Casual day hikes
Trip to the beach
Anywhere you might not tote a glass bottle basically, and it does so in impeccably fashionable style. And there’s nothing to say you have to store wine. Mix up some sangria or your favorite cocktail – the growler will keep your coronation perfectly temperature controlled in the stainless steel double walled container just as happily. Buy Seven Fifty wine growler on Amazon.com. (affiliate link, we earn a commission on sales)
Straight From The Root – I’m unsure how practical these would be as gifts per se, but the samples I received in the mail claimed to last 45 days, refrigerated in their vacuum sealed bags. No matter, they ended up devoured long before they ever reached the, “hmmm, do I dare myself” stage. The concept here is sous vide veggies good to go, right from the grocery aisle.
While at first glance you might sniff at another lazifiication of home cooking, I found these incredibly valuable to have on hand in a time crunch. Want to make a quick beet salad but don’t have an hour to roast fresh beets, no problem. Fancy cooking up a Moroccan inspired tagine dish but equally don’t have time to roast carrots and squash after a hard day in the office, ping! That’s the sound of the microwave and the 90 seconds these take to reheat in their vacuum sealed packs.
I’ve never home sous-vide’d myself but in my mind the practical application here is both as a time saver and something you can keep on hand for quite some time too, and the quality is good to boot; I think you can grab them locally at Smiths and Whole Foods.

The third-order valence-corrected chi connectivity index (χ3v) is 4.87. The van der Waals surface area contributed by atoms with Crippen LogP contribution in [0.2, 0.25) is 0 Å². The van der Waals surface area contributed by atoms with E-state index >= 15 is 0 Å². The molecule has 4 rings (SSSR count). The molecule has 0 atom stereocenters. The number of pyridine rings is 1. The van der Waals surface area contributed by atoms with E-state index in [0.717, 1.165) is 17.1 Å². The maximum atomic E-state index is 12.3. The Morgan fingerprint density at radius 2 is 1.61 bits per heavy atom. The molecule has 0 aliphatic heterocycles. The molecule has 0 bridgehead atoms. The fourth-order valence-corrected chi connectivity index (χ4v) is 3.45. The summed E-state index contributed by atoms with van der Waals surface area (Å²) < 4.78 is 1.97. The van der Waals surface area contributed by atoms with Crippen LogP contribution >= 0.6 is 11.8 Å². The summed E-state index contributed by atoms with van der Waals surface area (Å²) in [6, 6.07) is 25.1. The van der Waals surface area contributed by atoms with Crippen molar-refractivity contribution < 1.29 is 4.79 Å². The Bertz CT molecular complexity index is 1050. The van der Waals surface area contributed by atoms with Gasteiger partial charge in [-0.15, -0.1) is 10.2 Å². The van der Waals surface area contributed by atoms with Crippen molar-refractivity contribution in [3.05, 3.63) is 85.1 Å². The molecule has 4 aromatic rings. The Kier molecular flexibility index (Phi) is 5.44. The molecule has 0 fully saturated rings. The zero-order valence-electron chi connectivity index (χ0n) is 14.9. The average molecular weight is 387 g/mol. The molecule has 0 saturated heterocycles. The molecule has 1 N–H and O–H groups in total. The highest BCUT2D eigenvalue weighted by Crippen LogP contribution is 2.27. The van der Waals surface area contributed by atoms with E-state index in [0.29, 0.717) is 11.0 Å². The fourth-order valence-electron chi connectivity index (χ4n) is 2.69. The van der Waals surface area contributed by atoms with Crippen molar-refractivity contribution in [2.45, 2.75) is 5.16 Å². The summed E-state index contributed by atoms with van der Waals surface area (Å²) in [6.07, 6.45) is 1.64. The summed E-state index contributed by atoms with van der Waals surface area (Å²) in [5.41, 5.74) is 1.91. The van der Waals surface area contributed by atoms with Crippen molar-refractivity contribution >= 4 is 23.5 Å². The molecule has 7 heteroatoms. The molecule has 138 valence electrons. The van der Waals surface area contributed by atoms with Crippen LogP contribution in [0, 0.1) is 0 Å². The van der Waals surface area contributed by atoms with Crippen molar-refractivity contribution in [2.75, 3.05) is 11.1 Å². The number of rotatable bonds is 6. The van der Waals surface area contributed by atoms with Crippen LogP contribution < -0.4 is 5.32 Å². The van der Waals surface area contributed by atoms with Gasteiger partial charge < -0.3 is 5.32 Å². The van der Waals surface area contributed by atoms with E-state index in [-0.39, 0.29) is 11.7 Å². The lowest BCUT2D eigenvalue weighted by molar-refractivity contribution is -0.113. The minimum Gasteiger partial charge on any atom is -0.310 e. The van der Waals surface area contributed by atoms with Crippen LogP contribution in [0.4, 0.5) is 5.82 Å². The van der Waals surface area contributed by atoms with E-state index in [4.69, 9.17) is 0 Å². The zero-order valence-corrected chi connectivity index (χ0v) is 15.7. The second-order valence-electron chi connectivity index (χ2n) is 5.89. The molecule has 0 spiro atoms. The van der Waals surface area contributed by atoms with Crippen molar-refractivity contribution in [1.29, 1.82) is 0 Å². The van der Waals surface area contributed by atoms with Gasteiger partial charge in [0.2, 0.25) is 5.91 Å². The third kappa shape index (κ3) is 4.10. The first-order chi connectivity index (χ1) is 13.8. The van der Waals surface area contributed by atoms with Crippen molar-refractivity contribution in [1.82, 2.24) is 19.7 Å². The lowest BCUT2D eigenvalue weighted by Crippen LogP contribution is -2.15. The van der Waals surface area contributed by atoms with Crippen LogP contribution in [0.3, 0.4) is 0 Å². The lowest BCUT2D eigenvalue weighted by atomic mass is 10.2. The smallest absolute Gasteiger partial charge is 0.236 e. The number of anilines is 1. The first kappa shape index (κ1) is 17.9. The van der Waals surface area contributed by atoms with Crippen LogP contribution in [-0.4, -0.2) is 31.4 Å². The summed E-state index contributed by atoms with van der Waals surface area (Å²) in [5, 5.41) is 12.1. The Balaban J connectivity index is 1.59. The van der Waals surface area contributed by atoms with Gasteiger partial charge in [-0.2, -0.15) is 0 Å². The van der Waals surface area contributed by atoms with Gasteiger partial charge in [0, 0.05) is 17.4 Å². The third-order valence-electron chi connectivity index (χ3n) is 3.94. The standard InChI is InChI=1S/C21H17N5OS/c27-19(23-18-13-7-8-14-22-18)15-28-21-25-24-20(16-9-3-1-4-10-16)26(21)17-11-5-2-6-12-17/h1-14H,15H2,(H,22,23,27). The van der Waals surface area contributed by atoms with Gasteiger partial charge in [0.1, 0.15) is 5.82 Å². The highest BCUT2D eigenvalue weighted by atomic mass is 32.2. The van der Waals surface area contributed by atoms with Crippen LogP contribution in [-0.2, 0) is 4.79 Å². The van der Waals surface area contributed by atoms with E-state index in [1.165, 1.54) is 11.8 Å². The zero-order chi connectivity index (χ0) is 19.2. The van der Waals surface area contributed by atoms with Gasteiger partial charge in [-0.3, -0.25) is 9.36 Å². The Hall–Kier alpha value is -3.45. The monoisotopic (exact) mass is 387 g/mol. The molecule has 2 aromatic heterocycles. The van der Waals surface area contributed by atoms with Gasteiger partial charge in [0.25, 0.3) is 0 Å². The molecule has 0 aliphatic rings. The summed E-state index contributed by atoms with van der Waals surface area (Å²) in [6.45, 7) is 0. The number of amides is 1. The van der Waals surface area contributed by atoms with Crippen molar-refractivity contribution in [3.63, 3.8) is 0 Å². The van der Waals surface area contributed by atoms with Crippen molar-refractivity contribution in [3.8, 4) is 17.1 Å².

KeySmart Pro – O.k. so this last one might be completely tenuous as far as foodies go, but it does have a bottle opener integrated, so I’m calling it good. Mainly though, this thing has been so handy for me since I picked up one at the final Outdoor Retailer show this Summer (*weeps*) it deserves an honorable mention
The KeySmart Pro lets you ditch your traditional key holder rings, which weigh far more than you might imagine. KeySmart’s replacement system takes seconds to pull apart, install your keys and rebuild. It’s lightweight, fits in pockets and purses more conveniently – and less pointy things sticking everywhere – I don’t think there’s a word for that.
As a winning feature the KeySmart Pro also integrates an LED light and the ultra handy tile system. Lose your keys in the house and your smart phone can activate an alarm to hunt them down in seconds (yes they’re in your pockets, they always are). Lose them out in the world and Tile lets you use crowd sourced data form other users on the network to find them too. Crazy cool.
And yes, there’s a bottle opener component as standard, so it’s totally fine to include this in a food piece, honestly. Buy KeySmart Pro on Amazon.com
Disclosure: The items listed above were sent to me gratis to check out over the last few months. Many of the links above are affiliate links. If you go ahead and buy something by clicking the links, you’ll be indirectly donating to the coffers of GSLC, cheers!
Hi, I’m Stuart, nice to meet you! I’m the founder, writer and wrangler at Gastronomic SLC and The Utah Review; I’m also a former restaurant critic of more than five years, working for the Salt Lake Tribune. I’ve worked extensively with other local publications from Utah Stories through to Salt Lake Magazine and Visit Salt Lake. I’m a multiple-award winning journalist and have covered the Utah dining scene for more than a decade. I’m largely fueled by a critical obsession with rice, alliteration and the use of too many big words I don’t understand. What they’re saying about me: “Not inaccurate”, “I thought he was older”, “I don’t share his feelings”.